Heidy Quah: Giving Up University to Serve Refugees

Written By Priscilla Goy, Singapore

The turning points in our lives often come when we least expect them. For Heidy Quah, 24, it was after secondary school in 2012, when she was only 18 years old, and had time to spare before going to college and wanted to do something productive.

After searching for volunteering opportunities, Heidy and her best friend Andrea Prisha decided to teach English for four months at a Burmese refugee school in Sungei Besi, a town in Kuala Lumpur, Malaysia. At the time, Heidy’s main interests were in arts and crafts, baking and hanging out with friends. She was going to pursue a degree in accounting and finance, and planned to work for one of the “Big Four” accounting firms.

Heidy Quah with RFTR co-founder Andrea Prisha

But it was at the school that the children “taught me how to love as Jesus loves us,” says Heidy.

“I was just a teacher, but they scrambled to give me their best. They drank tap water, but they made sure to buy me bottled water. Once, an eight-year-old girl with bracelets picked the most beautiful one and gave it to me. It may not seem much, but she was giving her best to me.”

This was in stark contrast to some companies who donated items to the school. “They were giving their trash—clothes with period stains, coffee stains, all sorts of stains; expired milk powder; old undergarments. Perhaps to them, giving something is better than giving nothing,” she says.

“We throw around the word ‘love’ quite loosely when we say words like ‘I love you’, but to what extent do we go for a person? The children loved in such a big way, they loved so differently.”

Towards the end of her four-month stint, the school’s headmaster told her and Andrea that the school would be closed as their funding from the United Nations Refugee Agency would not be renewed. Heidy says: “I was going to pursue higher education, but here were children who were going to be robbed of their only access to education.”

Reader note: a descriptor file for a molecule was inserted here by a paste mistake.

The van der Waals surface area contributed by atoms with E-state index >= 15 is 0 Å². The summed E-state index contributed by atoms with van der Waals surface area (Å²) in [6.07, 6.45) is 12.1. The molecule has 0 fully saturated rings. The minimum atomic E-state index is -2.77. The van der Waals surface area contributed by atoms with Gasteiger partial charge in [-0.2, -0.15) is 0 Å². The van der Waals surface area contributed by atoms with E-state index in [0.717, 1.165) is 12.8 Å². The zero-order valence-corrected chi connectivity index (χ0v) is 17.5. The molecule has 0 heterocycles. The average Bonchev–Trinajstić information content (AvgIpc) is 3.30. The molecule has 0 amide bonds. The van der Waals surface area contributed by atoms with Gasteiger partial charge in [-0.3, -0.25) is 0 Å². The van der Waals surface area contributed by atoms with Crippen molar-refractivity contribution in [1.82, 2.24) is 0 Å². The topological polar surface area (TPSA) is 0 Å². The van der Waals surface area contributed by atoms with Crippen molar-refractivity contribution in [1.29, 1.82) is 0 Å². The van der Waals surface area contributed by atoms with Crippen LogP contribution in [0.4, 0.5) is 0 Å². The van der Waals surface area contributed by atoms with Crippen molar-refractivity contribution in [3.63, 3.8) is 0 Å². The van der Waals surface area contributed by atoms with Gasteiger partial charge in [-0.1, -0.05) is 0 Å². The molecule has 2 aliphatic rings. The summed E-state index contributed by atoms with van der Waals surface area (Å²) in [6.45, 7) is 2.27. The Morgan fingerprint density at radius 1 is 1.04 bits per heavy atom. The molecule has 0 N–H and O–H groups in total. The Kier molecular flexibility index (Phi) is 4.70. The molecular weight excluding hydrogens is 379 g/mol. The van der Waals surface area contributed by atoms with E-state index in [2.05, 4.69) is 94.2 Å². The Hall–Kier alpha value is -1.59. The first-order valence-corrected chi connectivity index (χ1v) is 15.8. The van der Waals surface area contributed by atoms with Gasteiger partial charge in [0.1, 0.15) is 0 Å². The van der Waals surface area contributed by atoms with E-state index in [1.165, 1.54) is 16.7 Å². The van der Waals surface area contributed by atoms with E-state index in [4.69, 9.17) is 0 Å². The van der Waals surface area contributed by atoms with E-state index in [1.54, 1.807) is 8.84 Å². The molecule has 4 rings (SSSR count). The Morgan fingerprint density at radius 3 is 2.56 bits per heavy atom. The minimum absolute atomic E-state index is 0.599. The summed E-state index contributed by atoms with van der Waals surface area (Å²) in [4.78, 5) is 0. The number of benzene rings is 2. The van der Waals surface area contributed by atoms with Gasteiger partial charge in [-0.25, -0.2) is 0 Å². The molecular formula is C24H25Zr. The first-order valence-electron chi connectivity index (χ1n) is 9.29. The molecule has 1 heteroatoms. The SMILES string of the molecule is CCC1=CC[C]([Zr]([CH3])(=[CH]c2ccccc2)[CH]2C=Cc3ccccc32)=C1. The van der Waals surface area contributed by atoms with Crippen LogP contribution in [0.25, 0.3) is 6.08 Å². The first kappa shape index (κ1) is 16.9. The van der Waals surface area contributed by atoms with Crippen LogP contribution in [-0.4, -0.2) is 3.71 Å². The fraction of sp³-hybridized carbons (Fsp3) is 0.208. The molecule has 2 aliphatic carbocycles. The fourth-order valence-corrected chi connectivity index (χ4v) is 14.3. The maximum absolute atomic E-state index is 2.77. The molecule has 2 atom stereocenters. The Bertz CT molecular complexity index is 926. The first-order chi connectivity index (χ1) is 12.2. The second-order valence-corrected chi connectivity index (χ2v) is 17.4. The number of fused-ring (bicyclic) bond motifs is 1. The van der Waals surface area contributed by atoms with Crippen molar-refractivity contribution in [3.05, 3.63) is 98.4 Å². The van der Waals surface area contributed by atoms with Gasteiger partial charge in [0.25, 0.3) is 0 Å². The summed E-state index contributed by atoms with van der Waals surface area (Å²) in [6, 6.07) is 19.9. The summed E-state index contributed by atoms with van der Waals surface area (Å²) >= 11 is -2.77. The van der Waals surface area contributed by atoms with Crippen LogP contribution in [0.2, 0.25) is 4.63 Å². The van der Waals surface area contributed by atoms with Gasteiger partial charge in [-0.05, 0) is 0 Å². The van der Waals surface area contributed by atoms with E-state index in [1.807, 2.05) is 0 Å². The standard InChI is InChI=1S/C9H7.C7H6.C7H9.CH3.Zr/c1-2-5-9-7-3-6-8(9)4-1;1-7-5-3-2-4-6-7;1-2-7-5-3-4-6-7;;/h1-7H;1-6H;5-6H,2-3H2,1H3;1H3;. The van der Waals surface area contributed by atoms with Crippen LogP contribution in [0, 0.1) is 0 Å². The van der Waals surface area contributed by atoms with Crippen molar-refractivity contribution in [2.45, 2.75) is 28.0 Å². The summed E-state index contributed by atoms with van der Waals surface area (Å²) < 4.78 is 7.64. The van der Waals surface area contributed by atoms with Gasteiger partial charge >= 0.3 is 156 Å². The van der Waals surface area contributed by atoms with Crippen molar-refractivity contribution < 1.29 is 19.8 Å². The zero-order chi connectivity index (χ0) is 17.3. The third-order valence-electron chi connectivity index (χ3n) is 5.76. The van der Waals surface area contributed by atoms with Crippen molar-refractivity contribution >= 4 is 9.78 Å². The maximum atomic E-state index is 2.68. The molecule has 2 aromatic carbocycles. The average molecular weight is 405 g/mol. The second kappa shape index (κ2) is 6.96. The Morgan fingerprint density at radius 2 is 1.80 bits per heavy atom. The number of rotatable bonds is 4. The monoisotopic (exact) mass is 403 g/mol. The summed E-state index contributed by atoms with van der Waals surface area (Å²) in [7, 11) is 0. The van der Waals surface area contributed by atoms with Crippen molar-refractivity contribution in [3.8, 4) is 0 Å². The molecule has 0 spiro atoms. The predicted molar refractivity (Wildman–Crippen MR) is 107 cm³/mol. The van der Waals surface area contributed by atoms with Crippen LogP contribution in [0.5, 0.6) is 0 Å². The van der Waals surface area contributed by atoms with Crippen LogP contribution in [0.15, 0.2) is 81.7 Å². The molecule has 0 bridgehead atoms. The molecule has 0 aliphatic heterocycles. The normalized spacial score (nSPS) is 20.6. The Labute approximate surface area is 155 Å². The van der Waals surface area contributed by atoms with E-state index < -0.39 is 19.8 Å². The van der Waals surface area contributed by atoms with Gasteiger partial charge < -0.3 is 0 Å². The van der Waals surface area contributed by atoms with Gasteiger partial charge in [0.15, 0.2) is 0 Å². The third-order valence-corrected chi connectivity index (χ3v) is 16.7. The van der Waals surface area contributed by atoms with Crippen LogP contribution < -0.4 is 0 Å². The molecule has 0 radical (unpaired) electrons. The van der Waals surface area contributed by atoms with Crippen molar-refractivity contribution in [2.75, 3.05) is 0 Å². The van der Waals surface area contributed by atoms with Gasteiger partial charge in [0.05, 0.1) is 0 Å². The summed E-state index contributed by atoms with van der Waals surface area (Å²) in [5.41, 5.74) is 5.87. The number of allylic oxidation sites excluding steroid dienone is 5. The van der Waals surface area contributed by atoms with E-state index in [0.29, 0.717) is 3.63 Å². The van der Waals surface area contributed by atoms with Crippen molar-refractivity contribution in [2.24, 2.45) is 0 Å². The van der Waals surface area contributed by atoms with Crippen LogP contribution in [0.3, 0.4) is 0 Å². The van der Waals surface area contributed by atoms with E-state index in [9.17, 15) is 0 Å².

So the duo raised funds for the school, turning to social media and going door to door to sell cookies. Within a week, they had raised enough money to keep the school open for six months. They then set up Refuge for the Refugees (RFTR).

In September, RFTR marked its sixth anniversary. It now supports 35 schools—10 in Malaysia and 25 in Myanmar—which care for 2,000 children in total. RTFR connects the schools with aid and resources such as volunteer teachers, syllabus help and fund-raising.


Overcoming Loneliness and Self-Doubt

Last year, Heidy was named the sole Malaysian winner of the prestigious Queen’s Young Leaders Award for her work with refugees. She was among 60 winners, selected from thousands of applicants across the Commonwealth, to be recognized for “taking the lead in their communities and using their skills to transform lives.” Heidy received the award from none other than Queen Elizabeth II at Buckingham Palace.

And in June this year, she joined politics, becoming a member of the Democratic Action Party (DAP). The conversations she had with other winners of the Queen’s Young Leaders Award sparked her interest in politics, as many of them wanted to be in a position to make changes in their communities.

But Heidy’s journey in helping refugees began as a lonely one, with much self-doubt, no thanks to older adults who asked when she would get a “real job”. Setting up a new organization and having it formally registered was something that Heidy and Andrea had never done before, and they could not rely on their peers to learn how to navigate through the amount of paperwork required.